Valerie Jarrett, the former Obama aide targeted by Roseanne Barr, says the comedienne’s train wreck should be a “teaching moment.” And so it should — about the poisonous kookery of Roseanne Barr.
Given the political freight piled atop the hit revival of her TV program, it was inevitable that Barr’s spectacular Twitter flameout would be interpreted as a portentous statement on Donald Trump’s America.
Chris Hayes of MSNBC says that her “problem turned out to be that she far too authentically represented the actual worldview of a significant chunk of the Trump base.” Roxane Gay of The New York Times wrote a piece headlined, “‘Roseanne’ Is Gone, but the Culture That Gave Her a Show Isn’t.” Activist Michaela Angela Davis said on CNN that Trump had enabled Barr — a common theme on the left — and then went all the way: Asked point-blank if all Trump voters are racist, she said, “Yes.” Nothing so perfectly encapsulates the dynamic of the Trump era than a TV show that was supposed to be a sympathetic portrayal of Trump supporters by liberal America leading — once again — to the ritualistic denunciation of Trump supporters by liberal America.
Barr is not a typical Trump voter just because she played one on TV. She shares much more in common with a celebrity culture that never lacks for its share of nut jobs and toxic personalities, especially among comics, than with, say, Youngstown, Ohio. Her wild ramblings don’t tell us anything about what Trump voters think, about the state of race relations in America, or about working-class culture. Her crackpot views are all her own. Roseanne was a kook long before President Trump showed up. She maintained that Sept. 11 was “an inside Bush job,” perpetrated to destroy the records of George W. Bush’s Enron and Arthur Andersen friends, prior to the destruction of the entire economy. She’s not a conservative. She supported Occupy Wall Street and competed with Jill Stein for the 2012 Green Party nomination. When she lost, she ran instead on the Peace and Freedom Party ticket. Anti-war activist Cindy Sheehan was her running mate, prior to their — surprise — falling out. Her worldview, such as it is, is prone to wild swings. She used to call Israel a “Nazi state” and denounce “warmongering American rabbis,” before turning around and calling Hillary Clinton “anti-Semitic” and Huma Abedin “a filthy Nazi whore.”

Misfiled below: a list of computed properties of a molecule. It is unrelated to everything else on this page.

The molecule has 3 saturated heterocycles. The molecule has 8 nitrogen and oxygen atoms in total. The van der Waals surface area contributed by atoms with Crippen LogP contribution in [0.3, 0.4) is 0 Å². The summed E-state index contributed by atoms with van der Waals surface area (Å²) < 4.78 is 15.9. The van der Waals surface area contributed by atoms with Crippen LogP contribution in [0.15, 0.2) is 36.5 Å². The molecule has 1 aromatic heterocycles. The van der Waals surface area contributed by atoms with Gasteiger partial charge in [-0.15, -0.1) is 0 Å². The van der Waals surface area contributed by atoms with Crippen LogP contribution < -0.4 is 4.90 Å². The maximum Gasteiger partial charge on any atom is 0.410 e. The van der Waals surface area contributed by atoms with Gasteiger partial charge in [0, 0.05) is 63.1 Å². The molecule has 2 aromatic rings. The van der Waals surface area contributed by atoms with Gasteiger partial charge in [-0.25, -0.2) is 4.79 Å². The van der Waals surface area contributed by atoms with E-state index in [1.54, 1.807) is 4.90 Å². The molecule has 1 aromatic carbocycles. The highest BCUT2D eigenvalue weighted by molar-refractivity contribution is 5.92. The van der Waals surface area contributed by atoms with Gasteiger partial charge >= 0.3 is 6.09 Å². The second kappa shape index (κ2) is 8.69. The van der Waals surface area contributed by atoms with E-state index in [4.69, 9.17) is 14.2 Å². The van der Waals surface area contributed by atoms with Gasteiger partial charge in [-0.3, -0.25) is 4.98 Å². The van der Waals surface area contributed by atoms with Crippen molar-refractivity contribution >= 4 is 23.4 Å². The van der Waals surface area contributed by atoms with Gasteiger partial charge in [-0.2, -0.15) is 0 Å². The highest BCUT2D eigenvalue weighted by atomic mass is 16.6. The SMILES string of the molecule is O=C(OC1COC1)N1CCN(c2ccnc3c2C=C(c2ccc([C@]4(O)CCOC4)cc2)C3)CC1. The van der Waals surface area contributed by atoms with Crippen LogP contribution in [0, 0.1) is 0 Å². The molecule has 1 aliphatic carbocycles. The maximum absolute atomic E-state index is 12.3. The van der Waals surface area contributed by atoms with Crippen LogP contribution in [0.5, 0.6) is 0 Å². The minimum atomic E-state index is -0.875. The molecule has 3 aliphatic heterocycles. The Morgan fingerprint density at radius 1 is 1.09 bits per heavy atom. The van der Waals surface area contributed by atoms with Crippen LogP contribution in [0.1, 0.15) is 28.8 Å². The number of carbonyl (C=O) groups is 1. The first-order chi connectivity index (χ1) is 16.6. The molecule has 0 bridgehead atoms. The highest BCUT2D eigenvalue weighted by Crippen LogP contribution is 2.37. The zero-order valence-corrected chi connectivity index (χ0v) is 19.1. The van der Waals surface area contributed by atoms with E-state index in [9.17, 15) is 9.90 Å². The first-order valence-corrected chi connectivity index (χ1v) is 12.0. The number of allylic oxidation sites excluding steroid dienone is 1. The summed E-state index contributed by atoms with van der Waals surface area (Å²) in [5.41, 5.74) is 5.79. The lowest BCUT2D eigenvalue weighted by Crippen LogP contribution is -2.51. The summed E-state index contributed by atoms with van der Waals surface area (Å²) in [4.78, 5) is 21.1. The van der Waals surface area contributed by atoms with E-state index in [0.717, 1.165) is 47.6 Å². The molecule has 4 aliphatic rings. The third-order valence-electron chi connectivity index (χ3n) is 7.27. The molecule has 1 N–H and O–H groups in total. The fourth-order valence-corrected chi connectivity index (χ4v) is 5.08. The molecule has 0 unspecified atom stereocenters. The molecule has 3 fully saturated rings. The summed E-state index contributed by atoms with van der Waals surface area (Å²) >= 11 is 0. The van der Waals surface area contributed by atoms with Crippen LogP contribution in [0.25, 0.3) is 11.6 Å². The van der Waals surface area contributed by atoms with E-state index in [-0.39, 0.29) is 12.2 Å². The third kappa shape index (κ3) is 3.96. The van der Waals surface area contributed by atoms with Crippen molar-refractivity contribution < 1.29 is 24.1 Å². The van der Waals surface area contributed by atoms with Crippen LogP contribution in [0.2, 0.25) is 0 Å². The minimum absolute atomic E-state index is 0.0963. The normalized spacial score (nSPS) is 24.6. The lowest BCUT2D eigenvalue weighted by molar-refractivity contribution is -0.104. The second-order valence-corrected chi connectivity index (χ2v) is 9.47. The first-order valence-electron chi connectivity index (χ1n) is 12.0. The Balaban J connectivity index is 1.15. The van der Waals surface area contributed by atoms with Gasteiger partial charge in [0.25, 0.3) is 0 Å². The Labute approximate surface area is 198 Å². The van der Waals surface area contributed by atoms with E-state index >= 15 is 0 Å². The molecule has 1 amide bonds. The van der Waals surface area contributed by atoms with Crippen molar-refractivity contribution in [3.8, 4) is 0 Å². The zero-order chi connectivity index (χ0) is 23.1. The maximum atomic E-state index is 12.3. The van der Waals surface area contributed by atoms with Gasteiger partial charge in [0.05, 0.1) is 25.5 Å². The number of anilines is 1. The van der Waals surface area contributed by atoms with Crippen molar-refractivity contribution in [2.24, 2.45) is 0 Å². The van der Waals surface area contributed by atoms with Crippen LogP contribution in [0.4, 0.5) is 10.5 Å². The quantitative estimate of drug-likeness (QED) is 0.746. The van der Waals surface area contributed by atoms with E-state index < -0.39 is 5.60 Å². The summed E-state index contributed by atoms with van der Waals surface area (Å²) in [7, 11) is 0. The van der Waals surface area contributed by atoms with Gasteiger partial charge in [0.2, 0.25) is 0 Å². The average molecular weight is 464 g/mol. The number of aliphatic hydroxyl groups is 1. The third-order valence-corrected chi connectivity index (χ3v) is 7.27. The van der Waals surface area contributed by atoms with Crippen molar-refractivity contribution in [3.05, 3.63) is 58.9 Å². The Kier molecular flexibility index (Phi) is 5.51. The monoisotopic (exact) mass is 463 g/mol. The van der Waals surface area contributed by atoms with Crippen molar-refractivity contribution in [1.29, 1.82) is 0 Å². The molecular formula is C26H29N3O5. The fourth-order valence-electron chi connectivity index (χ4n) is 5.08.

Her subsequent explanations for her heinous Valerie Jarrett tweet should make it clear — she thought Jarrett was a Saudi, or a maybe a Jewish Persian — that this is fundamentally a story about an unhinged person advertising her lunacy on social media.
Of course, Trump gave his critics reason to associate him with Barr by calling her to congratulate her on her show and eagerly trumpeting its success. Trump’s boosterism was typical of him — it’s all about the ratings — but also reflects an endemic weakness of the right.
Conservatives disdain celebrities, but dangle a C-list celebrity with a few rightward leanings in front of us and he’s immediately awarded a speaking slot at the next Republican convention. We have low regard for pop culture, but crave its validation. If it must come via a program that is a 1990s throwback reliant on a ticking time bomb of a star, so be it. The genesis of the “Roseanne” revival was innocent and laudable enough. The president of Disney-ABC Television Group explained the show’s inception after the 2016 election: “We looked at each other and said, ‘There’s a lot about the country we need to learn a lot more about, here on the coasts.’”
He was right. The appetite for the show, which partook of none of the toxicity of Roseanne’s real-life personality, speaks of the hunger for more programming about Red America. Surely, there must be other vehicles for that — assuming Hollywood doesn’t internalize the critique of Roseanne Barr as a characteristic Trump voter.